Updated Floodplain Maps in St. Johns County Give Residents and Emergency Managers Improved Data

St. Johns County, Fla., residents can immediately get a better idea of what their flood risk is but are still urged to buy flood insurance by local emergency management officials.

by Jim McKay / December 14, 2018

New, updated floodplain maps in Florida’s St. Johns County will give residents a much better reading of their flood risk and give emergency management better insight into which areas may present flood problems.

But the message to residents is the same: Please buy flood insurance.

St. Johns County, in northeastern Florida, is composed of 822 square miles — 221 of those are water, around which the approximately 190,000 residents live.

The new FEMA floodplain maps, in the works since 2016 and available for public consumption on the county website, are the first major update since 2004 and offer the latest technology and science used by FEMA, including lidar.

“Tech advancements over the last 15 years have grown by leaps and bounds,” said Floodplain Manager Patrick Doty. “There’s a much higher level of detail, greater input on topography data, and the elevation models, the inundation layers are just a lot more accurate.”

He said property owners will have a much better idea of what their flood risk is, and it provides tools for emergency management to mitigate events like hurricanes Matthew and Irma, which passed through the county in 2016 and 2017, respectively.

“We’ve had those two events, so we have a pretty good idea of what our flood prone areas are, but this shows us some areas that maybe we weren’t aware of that weren’t rated accurately under the old maps.”

The new maps are much more detailed than the old smudgy ones, Doty said. “You look at the 2004 maps and they look like blobs. You can see general areas where we go, ‘OK, we know there’s going to be flood hazard here,’” he said. “Whereas now, if you go to our flood zone viewer it follows the topography of the county, and the interior and boundaries are much more defined.”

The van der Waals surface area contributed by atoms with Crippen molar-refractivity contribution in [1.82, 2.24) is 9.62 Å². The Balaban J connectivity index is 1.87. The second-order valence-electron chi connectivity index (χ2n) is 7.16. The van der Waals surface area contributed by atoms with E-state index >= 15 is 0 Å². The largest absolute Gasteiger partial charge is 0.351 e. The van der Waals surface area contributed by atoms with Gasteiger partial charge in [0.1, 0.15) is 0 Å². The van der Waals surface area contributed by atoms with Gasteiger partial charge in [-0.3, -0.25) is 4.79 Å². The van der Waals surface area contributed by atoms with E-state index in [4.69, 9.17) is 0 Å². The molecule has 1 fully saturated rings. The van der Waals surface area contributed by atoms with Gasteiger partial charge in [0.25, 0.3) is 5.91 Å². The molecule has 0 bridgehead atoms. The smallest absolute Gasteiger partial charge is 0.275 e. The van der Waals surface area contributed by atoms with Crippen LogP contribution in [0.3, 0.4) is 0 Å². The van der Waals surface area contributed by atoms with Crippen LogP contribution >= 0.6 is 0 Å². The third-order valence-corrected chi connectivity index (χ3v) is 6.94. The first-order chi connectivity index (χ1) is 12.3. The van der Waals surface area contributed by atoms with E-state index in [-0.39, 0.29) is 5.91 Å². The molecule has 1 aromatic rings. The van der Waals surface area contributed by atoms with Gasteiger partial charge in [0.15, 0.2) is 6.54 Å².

The maps were put to use immediately.

“Today we’re supposed to get four inches of rain,” said Kelly Wilson, the county’s emergency management planner. “We can start looking at those areas, so we know where the areas and communities are that are most susceptible.”

But the floodplain maps are different from the county’s evacuation maps, something Wilson says residents sometimes struggle to understand. And the floodplain maps don’t include surge, where hurricanes or tropical storms push the water level above the high tide line in coastal communities. Also commonly, as was the case in Houston after Hurricane Harvey, flooded homes are often outside of the floodplain. 

“We’ve gotten several calls today about it,” she said. “People ask, ‘are we in an evacuation zone now?’ We go, ‘not necessarily, you’re in a flood zone, which is based on freshwater flooding, not necessarily from a storm.’ It’s tough for anybody to understand what a flood map is and why it doesn’t include storm surge flooding.”

She said the main thing for residents is to get flood insurance. During Irma and Matthew, residential homes in areas that weren’t in flood zones ended up with feet of water inside.

“We tell everybody, just because you’re not in a flood zone doesn’t mean your house won’t flood,” Wilson said. “We all have flood risk. If your driver’s license says Florida on it, you need to carry flood insurance because those new flood maps do not include storm surge.”